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  • William Maley
    William Maley
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    Review: 2014 Mitsubishi Mirage ES

      The Little Car That Can

    If you ever wanted to get a group of automotive writers angry and upset with you, just say or write the following words: I like the Mitsubishi Mirage. When I posted a picture of the vehicle and said those very words in a Facebook post, many automotive writers thought I had lost my mind. But I really did like it and began to wonder if I really had lost it or if everyone else missed the point of the Mirage. That’s what I decided to find out.

    Let's get something out of the way, the Mirage really doesn’t have any style. The best way I found to describe it is to imagine a kid making a car out of a tub of Play-Doh. What he or she will end up creating is something akin to the Mirage. That’s not to say Mitsubishi hasn’t tried its best to spruce up the Mirage’s looks. There is range of colors from bright green to purple to make the vehicle stand out, while the top of range ES model gets 14-inch alloy wheels. But you can only do so much to make a somewhat bland vehicle stand out.

    Inside, the Mirage is a mixed bag of what you expect in a cheap car and some surprises. The dashboard looks and feels decent with solid hard plastic and glossy black trim on the surround for the stereo and climate-control system. The door panels are another story as there isn’t very much padding for you to rest your arm and the plastic appears to be scratched by breathing on it.

    Seats are wrapped in a red-and-gray cloth that helps give the interior a bit of character. But the seats themselves do need some work. The front seats don’t have enough padding or support, which means don’t even try to attempt a long trip in this. The back seat has the same problems with support as the front, but head and legroom are decent.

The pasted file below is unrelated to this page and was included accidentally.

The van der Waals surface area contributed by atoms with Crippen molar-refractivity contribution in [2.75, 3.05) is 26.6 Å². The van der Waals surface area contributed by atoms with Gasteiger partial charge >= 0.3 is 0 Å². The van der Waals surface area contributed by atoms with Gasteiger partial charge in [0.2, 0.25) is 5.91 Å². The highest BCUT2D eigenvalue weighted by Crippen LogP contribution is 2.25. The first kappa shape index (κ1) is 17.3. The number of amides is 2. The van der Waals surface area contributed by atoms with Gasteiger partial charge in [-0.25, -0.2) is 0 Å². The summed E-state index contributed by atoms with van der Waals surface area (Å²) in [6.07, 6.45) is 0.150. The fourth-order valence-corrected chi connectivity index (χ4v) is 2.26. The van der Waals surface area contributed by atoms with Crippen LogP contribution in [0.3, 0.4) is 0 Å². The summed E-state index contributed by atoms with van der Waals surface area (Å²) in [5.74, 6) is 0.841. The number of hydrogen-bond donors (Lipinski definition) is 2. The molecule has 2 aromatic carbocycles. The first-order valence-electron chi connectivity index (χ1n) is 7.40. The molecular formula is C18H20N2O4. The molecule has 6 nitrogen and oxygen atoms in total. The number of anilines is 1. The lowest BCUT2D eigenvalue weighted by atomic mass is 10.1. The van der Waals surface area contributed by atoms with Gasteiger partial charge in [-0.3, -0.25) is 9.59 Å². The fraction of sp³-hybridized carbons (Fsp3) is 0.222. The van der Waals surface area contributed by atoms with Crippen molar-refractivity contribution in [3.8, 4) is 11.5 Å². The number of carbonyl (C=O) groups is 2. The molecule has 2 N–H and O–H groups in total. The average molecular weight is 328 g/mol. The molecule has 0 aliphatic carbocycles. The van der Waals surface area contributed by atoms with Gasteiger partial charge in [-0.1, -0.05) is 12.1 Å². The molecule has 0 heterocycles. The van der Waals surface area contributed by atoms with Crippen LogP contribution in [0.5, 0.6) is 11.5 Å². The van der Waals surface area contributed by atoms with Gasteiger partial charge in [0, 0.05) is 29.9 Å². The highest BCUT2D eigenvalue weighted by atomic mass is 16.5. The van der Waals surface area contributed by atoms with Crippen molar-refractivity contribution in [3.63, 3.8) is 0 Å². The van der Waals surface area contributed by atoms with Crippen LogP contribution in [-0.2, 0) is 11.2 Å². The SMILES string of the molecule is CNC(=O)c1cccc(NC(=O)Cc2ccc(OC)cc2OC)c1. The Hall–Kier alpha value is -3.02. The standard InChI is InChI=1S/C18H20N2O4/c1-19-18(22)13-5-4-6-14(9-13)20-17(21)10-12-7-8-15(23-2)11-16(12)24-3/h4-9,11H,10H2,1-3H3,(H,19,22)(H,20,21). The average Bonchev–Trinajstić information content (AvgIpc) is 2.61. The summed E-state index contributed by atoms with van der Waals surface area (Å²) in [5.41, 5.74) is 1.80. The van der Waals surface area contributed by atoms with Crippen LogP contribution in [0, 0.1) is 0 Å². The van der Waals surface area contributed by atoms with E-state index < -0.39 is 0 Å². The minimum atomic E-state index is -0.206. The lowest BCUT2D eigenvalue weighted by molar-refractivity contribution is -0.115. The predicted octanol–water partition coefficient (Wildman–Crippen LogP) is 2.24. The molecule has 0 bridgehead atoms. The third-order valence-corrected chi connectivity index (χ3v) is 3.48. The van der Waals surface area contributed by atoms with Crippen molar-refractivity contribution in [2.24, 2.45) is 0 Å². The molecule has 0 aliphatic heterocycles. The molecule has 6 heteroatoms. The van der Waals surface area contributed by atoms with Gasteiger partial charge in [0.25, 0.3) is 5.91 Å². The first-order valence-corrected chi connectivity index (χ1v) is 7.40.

The big surprise with the Mirage’s interior is how much equipment you get. All models come with air conditioning, automatic climate control, power windows, and locks. This particular ES tester came fully stocked with keyless entry, push-button start, navigation, and backup camera. Keep in mind that this vehicle carries an as-tested price of $16,990. Impressive to say in the least.

    All Mirages come equipped with a 1.2L three-cylinder engine with 74 horsepower and 74 pound-feet torque. This can be paired up to either a five-speed manual or a CVT. While the power numbers seem minuscule, the Mirage doesn’t really need all of that power as it tips the scales at 2,051 pounds for my ES CVT tester. Around town, the Mirage does fine with leaving stop lights and keeping up with traffic. The freeway is another story as the little three-cylinder has to work its heart out to get you up to speed. Not helping matters is the engine noise as you're accelerating. I liken the noise to a lawnmower when you first start it up. On the plus side of the Mirage’s powertrain is the fuel economy. The EPA rates the Mirage equipped with the CVT at 37 City/44 Highway/40 Combined. In my week of driving in the Mirage, I got an average of 42 MPG.